The last thing any homeowner wants is damage to their yard after all the hard work they’ve put in to get it just right. One of the most destructive pests to yards is the mole. What attracts moles to your yard? How do you get rid of them?
Moles are burrowing insectivores, feasting on a wide variety of lawn insects. They are usually about 6 to 8 inches long with gray to black velvety fur. Moles have slender, hairless snouts and small eyes and ears. They have large front feet with long claws that they use to dig through the dirt. They breed in early spring and are most active then and in the fall. Other than during mating season, moles prefer to be alone; if you have a mole problem you are usually only dealing with one.
Moles are attracted to food sources in your yard, digging through leaving behind tunnels, holes, and mounds of dirt. Moles require quite a bit of food to survive. Common signs of moles include: surface tunnels, dying grass and plants, an increase in weeds, and molehills (which are piles of dirt less than 6 inches tall and shaped like footballs or volcanoes). Moles can dig up to 18 feet per hour. As they dig they detach the roots of plants which not only allows weeds to take root but also kills the lawn, plants, and trees.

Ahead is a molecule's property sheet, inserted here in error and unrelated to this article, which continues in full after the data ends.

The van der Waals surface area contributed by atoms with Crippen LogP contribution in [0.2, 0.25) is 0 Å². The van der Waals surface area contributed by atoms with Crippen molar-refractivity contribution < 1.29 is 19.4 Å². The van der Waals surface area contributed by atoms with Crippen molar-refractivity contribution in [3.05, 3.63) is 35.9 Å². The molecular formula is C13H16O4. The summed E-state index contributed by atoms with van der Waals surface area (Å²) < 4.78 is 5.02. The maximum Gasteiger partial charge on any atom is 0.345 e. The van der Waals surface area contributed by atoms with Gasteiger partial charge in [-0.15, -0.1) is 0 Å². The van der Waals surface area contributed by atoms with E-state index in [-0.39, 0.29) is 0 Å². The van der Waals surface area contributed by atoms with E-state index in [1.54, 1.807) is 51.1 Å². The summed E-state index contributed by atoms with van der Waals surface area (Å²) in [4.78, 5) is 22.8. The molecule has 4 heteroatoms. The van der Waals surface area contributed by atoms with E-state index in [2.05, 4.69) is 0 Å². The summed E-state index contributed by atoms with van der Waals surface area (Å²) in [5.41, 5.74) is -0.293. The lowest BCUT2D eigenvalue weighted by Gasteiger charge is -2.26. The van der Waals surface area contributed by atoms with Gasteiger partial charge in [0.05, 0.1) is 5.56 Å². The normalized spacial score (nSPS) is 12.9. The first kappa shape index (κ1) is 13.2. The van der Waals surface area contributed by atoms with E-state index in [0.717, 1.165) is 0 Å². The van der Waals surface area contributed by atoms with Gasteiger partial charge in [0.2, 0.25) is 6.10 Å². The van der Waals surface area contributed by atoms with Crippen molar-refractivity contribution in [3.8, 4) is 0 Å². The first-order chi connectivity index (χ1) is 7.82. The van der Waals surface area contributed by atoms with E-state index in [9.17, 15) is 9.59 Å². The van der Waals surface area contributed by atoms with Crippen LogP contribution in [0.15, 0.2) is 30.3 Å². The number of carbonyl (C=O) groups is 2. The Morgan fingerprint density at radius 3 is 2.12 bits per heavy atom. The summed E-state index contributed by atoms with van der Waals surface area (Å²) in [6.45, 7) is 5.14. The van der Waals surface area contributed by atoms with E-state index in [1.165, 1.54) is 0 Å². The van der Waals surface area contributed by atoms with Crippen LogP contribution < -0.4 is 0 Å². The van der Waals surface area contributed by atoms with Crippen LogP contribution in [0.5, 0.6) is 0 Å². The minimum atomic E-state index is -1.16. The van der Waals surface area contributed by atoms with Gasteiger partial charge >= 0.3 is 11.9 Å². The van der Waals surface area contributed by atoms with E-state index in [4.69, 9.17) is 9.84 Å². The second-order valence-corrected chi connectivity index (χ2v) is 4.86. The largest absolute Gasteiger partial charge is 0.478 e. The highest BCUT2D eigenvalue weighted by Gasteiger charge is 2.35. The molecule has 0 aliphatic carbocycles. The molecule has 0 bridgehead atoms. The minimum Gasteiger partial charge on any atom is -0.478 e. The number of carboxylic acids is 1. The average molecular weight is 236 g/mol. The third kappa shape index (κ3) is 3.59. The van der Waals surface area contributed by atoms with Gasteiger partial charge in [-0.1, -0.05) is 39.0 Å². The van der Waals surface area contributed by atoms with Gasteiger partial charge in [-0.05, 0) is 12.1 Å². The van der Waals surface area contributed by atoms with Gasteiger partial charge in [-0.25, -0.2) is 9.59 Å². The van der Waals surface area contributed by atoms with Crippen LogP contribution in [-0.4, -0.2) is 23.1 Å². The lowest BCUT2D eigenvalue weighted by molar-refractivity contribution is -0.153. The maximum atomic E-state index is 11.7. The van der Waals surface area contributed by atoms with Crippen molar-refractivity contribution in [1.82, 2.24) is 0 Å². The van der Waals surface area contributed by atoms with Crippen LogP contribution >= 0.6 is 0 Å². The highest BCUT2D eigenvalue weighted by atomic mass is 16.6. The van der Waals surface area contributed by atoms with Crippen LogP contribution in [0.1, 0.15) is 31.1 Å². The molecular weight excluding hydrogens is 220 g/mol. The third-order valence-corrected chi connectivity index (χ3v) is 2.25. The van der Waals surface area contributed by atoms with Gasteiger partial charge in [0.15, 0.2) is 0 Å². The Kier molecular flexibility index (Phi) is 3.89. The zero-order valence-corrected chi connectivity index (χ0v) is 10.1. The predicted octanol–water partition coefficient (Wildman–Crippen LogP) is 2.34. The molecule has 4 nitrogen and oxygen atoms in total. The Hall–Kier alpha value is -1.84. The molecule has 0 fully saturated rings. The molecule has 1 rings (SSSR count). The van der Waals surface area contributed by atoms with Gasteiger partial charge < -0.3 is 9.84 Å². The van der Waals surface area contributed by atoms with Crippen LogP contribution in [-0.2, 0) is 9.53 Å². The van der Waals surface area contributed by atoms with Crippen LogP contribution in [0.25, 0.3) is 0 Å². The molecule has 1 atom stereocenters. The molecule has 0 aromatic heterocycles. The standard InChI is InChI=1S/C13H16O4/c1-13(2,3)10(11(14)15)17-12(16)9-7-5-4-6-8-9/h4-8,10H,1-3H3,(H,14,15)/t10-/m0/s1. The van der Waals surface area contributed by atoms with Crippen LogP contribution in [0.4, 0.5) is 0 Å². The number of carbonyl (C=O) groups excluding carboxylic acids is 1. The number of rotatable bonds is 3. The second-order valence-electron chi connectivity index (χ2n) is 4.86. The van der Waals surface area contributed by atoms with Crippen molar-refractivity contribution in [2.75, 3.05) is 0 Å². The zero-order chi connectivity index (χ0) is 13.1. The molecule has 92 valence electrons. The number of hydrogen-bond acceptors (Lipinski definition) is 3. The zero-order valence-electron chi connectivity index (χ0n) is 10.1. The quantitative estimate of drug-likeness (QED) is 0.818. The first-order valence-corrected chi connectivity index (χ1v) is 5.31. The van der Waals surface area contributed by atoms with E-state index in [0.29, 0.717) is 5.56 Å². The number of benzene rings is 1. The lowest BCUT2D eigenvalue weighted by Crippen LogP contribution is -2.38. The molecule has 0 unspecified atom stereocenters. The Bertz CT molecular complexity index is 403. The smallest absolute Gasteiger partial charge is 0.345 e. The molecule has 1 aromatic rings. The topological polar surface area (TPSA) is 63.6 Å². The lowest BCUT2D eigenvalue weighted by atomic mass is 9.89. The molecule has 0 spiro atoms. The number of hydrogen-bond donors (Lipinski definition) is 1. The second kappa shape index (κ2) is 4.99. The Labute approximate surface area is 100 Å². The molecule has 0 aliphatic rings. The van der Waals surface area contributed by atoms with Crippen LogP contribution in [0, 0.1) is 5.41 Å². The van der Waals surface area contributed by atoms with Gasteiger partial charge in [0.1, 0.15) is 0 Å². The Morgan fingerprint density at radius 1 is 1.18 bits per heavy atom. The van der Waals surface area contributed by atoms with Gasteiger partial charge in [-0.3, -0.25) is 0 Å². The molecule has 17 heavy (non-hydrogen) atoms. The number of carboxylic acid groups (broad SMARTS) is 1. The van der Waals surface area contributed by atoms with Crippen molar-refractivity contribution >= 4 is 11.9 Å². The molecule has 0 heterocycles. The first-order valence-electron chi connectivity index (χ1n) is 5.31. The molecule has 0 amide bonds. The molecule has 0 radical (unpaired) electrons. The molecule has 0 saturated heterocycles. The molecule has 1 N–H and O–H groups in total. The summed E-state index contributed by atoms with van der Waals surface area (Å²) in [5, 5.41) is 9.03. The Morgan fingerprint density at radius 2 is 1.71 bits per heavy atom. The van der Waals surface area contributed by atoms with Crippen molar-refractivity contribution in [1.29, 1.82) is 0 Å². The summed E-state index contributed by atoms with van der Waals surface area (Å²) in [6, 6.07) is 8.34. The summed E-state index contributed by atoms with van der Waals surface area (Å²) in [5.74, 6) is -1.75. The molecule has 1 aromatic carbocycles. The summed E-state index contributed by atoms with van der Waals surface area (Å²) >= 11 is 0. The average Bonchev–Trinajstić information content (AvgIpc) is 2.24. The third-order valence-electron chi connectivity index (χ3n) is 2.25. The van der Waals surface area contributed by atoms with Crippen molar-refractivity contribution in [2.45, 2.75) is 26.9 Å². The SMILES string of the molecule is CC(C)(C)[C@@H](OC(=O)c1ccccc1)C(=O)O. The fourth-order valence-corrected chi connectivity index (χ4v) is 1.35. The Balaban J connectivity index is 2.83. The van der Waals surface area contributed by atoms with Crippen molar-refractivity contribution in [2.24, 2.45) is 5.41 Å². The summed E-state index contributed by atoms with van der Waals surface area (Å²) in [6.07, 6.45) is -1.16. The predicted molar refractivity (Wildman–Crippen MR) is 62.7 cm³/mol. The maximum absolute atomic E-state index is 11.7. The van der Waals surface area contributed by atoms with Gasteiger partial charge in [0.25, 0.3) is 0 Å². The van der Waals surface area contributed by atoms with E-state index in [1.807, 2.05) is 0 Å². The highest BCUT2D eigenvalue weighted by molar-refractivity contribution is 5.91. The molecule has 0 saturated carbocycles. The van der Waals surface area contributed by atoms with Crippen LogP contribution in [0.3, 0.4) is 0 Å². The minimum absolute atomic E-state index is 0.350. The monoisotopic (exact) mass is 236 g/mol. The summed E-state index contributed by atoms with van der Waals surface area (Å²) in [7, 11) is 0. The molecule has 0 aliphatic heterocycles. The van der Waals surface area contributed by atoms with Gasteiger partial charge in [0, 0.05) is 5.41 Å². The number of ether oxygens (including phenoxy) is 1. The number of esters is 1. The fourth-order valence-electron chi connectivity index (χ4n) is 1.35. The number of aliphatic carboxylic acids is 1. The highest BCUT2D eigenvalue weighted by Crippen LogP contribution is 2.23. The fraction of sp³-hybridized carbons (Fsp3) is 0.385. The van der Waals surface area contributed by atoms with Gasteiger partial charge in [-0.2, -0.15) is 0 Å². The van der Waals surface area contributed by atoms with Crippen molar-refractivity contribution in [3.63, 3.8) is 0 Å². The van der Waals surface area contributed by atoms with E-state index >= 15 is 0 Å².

- Eliminate food sources. Primary food sources for moles include earthworms, grubs, ants, mole crickets, and other lawn insects. Use products specifically labeled to treat these pests and employ methods to minimize their presence in your yard to also help prevent moles from coming in search of them.
- Don’t overwater. Moles like soft, damp earth (and so do earthworms, which they love to eat). Try not to overwater your lawn to limit both mole and earthworm activity. Most lawns only need 1″ of water per week (whether through irrigation or rain). Set sprinklers on timers and turn them off on days it rains. Try to water early in the morning so the water has time to evaporate before nightfall, helping keep the soil dry.
- Apply repellents. Moles dislike the smell and taste of castor oil. Most mole repellents utilize this as the base product, making them effective at deterring them from your yard. Mole repellents should be applied monthly while moles are active.
- Use traps and baits. These methods are best used in fall and spring when mole activity is at its peak. The first step is to identify an active runway the mole is using. This can be done by poking holes in the top of a tunnel and watching it; if the damage is repaired within 1 to 2 days, that is an active tunnel. Place the trap or bait in this active tunnel.
- Call a professional. Moles can be difficult to eliminate without the professional expertise of a wildlife control specialist. These technicians know how to track moles, where to place traps, what baits to use, how to treat the tunnels so new moles don’t replace the eliminated ones, and how to monitor the tunnels to ensure the moles have been removed properly.